Photograph — voanews.com

Video skits have taken over social media and why not, they are fun, hilarious and a great pastime for internet addicts. This contributes to the huge number of likes, shares and comments that they are able to garner. Due to the magnitude of engagement surrounding these short hilarious sketches, comedians and filmmakers have resorted to a consistent production of these skits to amass a good number of followers or fans. One of such skits is Nneka, the Uber Driver, produced by Nigerian-American filmmaker and programme director, Fum Fum Ko.

Published a little over a month ago, this skit details a brief, but hilarious, narrative surrounding the types of conversations an average Nigerian mother will have with her child given the circumstance. The video features a female protagonist, Nneka. Nneka is a young Nigerian American Harvard graduate, who’s taken up a job as an Uber driver. The entire video is of her in a car, breaking this seemingly sad/unfortunate news of her new occupation to her mother.

“Oh okay, you got the job. That’s good! That’s good!” exclaimed her mother in excitement, when Nneka told her she was headed to work. “Is the Google one naw?” the mother asked in a Nigerian accent. To which Nneka responded negatively.“Is it the apple one then?” enthused the mother. “No, I didn’t get the apple job either,” Nneka replied. “Where did you get your job na?” At this point, Nneka hesitantly and tactically informed her that her new occupation is being a cab driver. From then on, the conversation takes a nose dive. Her mother is visibly not pleased. “Nneka you are driving a cab. Nneka why?” cried her mother. Nneka, we sent you to Harvard, and you’re driving a cab. Ewo!” Unfortunately for Nneka, the car, a Mercedes, being used as a cab was gifted to her by her mum, who asks her to return it in the throes of anger.

While the video is hilarious as it was intended to be, it does highlight a deeper cultural issue that is common with African parents. “This skit was so real, it made me sad and upset. Because I know many people who go through this,” reads a Facebook comment. “When it comes to trying to live their lives and figuring it out, they really need their parents but, instead, the parents become selfish thinking it’s all about them.” In truth, African parents can be selfish. And since most of them are responsible for their children’s financial welfare, they dictate and enforce their personal dreams on the child, instead of supporting the children’s. And when the child dares to follow his or her own path, they are labelled as the ‘black sheep’ and even disowned in extreme cases.

This does not happen anymore, you might say. We have evolved, you think quietly. No, we haven’t. Barely two days ago, a friend of mine narrated to me how one of her friends is currently in a battle with his father of his choice of career. The young man, a graduate of Civil Engineering from the highend Covenant University, Ogun state, had veered of the engineering path that his father mapped out for him to open a photography studio, because photography has been his passion. “Why didn’t he communicate that to his father earlier?” I asked my friend considering the amount of money his father must have spent paying for him to study engineering in a private university. “He was young, and afraid,” she answered. And being the last child of the family, he couldn’t dare challenge the decision of his father. According to my friend, Bukola, his is a family of professionals. All his siblings were trained professionals; a doctor, a lawyer, a pharmacist and he was supposed to fit perfectly in the beautiful family ‘portrait of professionals’ that his father was painting by becoming an engineer.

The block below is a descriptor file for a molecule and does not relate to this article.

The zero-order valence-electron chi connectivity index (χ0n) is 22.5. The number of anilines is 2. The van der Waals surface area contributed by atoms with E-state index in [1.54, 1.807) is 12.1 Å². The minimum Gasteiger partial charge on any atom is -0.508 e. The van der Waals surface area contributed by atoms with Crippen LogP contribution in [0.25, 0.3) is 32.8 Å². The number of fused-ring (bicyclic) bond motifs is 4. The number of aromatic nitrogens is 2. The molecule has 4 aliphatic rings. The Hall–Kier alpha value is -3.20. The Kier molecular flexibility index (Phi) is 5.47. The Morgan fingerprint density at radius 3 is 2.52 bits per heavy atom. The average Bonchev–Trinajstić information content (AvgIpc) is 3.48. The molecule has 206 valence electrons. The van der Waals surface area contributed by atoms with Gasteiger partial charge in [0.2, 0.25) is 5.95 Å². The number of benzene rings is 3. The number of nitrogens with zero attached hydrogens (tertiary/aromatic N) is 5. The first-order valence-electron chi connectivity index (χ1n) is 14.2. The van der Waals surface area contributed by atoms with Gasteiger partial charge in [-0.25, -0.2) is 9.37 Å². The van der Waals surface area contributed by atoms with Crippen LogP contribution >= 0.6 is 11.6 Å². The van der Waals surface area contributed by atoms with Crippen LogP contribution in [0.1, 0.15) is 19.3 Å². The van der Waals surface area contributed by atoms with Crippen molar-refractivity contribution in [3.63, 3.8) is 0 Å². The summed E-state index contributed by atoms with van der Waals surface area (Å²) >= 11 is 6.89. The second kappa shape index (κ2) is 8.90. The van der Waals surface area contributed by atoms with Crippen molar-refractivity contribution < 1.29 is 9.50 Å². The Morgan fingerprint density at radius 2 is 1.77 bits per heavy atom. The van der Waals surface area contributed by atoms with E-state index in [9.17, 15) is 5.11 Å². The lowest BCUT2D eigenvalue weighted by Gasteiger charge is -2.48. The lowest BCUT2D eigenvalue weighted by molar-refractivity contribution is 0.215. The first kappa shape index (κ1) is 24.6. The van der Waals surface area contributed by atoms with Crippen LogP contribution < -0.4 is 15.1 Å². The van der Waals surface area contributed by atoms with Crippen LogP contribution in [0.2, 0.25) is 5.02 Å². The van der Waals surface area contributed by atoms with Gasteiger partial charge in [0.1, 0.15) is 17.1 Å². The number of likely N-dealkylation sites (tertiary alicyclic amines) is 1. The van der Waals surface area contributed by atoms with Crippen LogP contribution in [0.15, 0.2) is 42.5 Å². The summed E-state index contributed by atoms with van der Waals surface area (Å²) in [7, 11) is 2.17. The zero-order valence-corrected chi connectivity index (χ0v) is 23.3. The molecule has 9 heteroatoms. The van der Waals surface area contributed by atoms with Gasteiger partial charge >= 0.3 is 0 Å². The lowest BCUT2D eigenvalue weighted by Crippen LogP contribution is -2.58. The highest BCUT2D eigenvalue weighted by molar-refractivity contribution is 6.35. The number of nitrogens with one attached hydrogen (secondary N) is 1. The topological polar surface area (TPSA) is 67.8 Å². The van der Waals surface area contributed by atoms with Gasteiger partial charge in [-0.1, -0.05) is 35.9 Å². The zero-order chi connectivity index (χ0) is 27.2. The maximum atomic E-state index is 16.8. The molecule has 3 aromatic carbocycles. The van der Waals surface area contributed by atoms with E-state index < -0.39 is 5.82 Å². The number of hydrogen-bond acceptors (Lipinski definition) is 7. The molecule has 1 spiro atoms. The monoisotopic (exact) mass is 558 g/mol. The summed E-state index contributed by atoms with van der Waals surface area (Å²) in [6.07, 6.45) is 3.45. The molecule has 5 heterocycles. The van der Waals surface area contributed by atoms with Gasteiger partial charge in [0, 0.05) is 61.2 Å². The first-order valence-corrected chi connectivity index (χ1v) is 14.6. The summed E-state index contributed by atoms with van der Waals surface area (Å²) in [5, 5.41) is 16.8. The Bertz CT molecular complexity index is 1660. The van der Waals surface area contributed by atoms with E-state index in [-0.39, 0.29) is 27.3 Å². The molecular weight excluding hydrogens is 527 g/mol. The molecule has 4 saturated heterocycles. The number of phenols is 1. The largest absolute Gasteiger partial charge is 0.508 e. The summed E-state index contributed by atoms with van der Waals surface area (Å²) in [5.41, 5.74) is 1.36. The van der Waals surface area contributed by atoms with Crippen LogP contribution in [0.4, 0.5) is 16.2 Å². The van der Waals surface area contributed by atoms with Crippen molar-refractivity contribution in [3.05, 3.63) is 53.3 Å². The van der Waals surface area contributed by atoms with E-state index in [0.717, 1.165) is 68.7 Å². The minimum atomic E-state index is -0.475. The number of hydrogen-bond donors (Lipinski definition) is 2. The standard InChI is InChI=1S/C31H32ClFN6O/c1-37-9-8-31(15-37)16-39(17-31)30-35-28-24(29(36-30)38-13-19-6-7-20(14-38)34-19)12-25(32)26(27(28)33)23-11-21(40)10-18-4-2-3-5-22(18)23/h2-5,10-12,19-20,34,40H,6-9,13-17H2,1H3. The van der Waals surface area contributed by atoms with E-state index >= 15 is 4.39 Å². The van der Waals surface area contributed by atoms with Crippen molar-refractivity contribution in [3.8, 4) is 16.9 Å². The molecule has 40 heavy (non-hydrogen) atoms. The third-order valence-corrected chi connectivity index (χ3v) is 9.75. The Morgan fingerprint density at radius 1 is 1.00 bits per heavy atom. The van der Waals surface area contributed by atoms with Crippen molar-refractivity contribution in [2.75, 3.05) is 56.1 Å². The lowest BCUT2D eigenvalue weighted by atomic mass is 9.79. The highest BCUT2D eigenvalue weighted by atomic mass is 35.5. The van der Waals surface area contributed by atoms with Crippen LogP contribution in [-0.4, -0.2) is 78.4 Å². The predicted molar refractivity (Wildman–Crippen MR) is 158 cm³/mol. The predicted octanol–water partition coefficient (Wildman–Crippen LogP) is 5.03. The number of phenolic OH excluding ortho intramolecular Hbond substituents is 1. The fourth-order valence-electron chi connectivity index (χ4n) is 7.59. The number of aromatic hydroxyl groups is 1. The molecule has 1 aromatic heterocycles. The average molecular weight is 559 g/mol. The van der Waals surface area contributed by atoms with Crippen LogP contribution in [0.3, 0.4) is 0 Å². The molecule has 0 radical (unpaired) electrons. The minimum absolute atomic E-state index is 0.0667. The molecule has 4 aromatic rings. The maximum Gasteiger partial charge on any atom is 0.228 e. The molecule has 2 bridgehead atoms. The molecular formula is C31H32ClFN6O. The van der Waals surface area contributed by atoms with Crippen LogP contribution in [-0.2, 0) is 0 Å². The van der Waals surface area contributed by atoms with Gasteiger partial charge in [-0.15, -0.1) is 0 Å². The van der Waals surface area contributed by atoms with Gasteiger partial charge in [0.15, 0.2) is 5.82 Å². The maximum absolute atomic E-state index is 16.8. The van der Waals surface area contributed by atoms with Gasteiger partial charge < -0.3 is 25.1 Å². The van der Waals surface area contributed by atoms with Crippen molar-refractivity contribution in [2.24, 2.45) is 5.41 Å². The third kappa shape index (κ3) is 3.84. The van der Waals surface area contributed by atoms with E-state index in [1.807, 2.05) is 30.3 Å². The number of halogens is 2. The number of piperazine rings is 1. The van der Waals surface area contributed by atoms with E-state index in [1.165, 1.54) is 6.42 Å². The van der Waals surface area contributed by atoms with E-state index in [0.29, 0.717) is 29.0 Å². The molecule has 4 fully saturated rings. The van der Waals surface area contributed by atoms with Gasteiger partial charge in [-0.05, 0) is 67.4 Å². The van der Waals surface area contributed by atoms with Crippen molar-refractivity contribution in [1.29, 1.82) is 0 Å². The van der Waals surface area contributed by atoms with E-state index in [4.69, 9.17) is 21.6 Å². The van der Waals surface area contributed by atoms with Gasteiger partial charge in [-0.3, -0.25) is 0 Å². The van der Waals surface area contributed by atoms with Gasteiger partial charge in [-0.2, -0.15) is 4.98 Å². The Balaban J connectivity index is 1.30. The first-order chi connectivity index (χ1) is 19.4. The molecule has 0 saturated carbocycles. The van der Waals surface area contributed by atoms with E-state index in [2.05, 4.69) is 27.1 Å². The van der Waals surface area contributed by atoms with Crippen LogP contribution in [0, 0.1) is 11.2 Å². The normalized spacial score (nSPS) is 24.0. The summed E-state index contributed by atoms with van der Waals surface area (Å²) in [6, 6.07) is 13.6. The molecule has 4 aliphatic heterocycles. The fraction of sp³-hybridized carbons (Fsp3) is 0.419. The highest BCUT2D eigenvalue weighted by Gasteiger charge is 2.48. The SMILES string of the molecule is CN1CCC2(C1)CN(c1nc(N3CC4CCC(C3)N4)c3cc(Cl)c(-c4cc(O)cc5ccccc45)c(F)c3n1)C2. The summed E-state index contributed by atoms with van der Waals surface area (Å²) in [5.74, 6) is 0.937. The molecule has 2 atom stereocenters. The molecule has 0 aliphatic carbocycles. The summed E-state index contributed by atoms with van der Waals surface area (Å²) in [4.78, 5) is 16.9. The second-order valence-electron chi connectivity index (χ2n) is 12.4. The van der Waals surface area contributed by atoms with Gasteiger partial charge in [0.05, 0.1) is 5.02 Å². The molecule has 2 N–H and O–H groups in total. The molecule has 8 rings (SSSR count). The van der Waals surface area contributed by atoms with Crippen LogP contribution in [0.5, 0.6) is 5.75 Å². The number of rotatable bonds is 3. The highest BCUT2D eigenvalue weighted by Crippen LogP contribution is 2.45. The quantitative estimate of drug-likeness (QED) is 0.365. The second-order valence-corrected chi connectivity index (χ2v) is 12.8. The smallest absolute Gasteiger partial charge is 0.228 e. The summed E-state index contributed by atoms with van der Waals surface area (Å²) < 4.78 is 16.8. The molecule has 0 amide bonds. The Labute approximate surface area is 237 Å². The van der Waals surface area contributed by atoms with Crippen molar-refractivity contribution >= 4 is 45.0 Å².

But the young man clearly couldn’t continue with the lie and the struggle of not living for himself, but for his selfish father. So once he got a little older, he ventured out on his own. The same can be said of a number of children out there. Often you will hear young Nigerian undergrads say, “I’m just studying law, medicine, or engineering to please my parents. Once I’m done, I will hand them the certificate and go on to do what really interests me.” This should not be the case but, sadly, it is.

As hilarious as it is, Nneka the Uber driver, is simply the true depiction of real life issues. Of young African men and women at home, and in the diaspora struggling to live dictated dreams and with so many high expectations. In this video, the young lady had clearly tried to get a job with top organisations like Apple and Google, but couldn’t. She had decided on the next best move to take control of her life and time, yet, all her mother could see was wasted resources and a failure, also, probably, how Nneka wants to ruin the family’s reputation by being a cab driver.

Dear African parents, you’ve had your chance(s) at life, let your children live theirs. It is highly unfair and selfish to force your dreams on your children. The best you can do is to guide and support them. But to intimidate them with your parental and financial status, to live a life that will please you, is a huge no and an infringement on their fundamental rights of freedom, and expression.

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